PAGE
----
Dr. Anthony Fauci warned those going to one of President Donald Trump’s campaign rallies, the upcoming Republican convention or any of the Black Lives Matter protests to wear a mask and try to avoid such large gatherings when possible.
He told ABC News he respects people’s right to participate in the political process but also said the best way of spreading the coronavirus was to avoid congregating in large groups.
The ‘best way that you can avoid — either acquiring or transmitting infection — is to avoid crowded places, to wear a mask whenever you’re outside. And if you can do both, avoid the congregation of people and do the mask, that’s great,’ he told ABC News Chief White House Correspondent Jonathan Karl on the ‘Powerhouse Politics’ podcast.
‘If you’re going to be in a situation where — beyond your control there’s a lot of people around you — make sure you wear a mask,’ he advised.
Dr. Anthony Fauci warned those going to rallies, the GOP convention or the protests to try and avoid large gatherings to help stop spread of COVID-19
Fauci’s advice comes as President Trump prepares to go back on the campaign trail with a rally next week and as Republicans announced they will hold a large ‘celebration’ of his nomination in Jacksonville, Fla, in August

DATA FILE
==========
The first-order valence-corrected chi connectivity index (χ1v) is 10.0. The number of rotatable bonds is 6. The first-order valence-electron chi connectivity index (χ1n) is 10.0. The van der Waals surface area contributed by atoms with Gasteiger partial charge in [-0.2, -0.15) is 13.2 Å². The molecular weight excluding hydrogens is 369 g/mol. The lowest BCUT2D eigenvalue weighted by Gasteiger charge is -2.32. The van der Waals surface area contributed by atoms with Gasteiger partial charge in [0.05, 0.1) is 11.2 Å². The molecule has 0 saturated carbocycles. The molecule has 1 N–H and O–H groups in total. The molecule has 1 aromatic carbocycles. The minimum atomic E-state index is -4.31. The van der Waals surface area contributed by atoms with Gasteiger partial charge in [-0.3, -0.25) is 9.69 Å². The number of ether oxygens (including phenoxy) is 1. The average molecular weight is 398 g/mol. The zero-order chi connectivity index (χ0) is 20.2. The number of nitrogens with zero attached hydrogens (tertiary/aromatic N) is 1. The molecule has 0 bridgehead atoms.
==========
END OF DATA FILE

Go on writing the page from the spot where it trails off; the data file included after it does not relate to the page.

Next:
Fauci’s advice comes as the Republican National Committee announced Jacksonville, Florida, would host the ‘celebration’ for Trump’s renomination after the Democratic governor of North Carolina refused to guarantee a large crowd at the Charlotte location out of concerns about the virus.
A large crowd is expected to cheer on the president. The ‘celebration’ will take place at the VyStar Veterans Memorial Arena, which holds 15,000 people. If filled, social distancing will be impossible.
Jacksonville, Florida, Mayor Lenny Curry, a Republican, said he would work with health professionals to ensure everyone’s safety.
But, he added no one knows what the situation with the virus will look like in August, w hen the convention takes place.
‘There will absolutely be COVID-19 safety protocols in place. But as you know, so we’re look two and a half months out the status of COVID-19, the risk of COVID-19, what it will look like in late August will will likely not look like what it does today,’ he said at a press conference on Friday.
Florida is in phase two of its reopening and the state hit a record high number of COVID-19 cases this week.
The Florida Department of Health on Friday reported 1,902 news cases of COVID-19 as well as 29 new deaths. And Thursday saw the second-largest single-day increase in coronavirus cases for the state with 1,698 new cases and 47 new deaths.
The Centers for Disease Control and Prevention also weighed in on Friday, telling reporters that large gatherings that involve shouting, chanting or singing should ‘strongly encourage’ attendees to use cloth masks.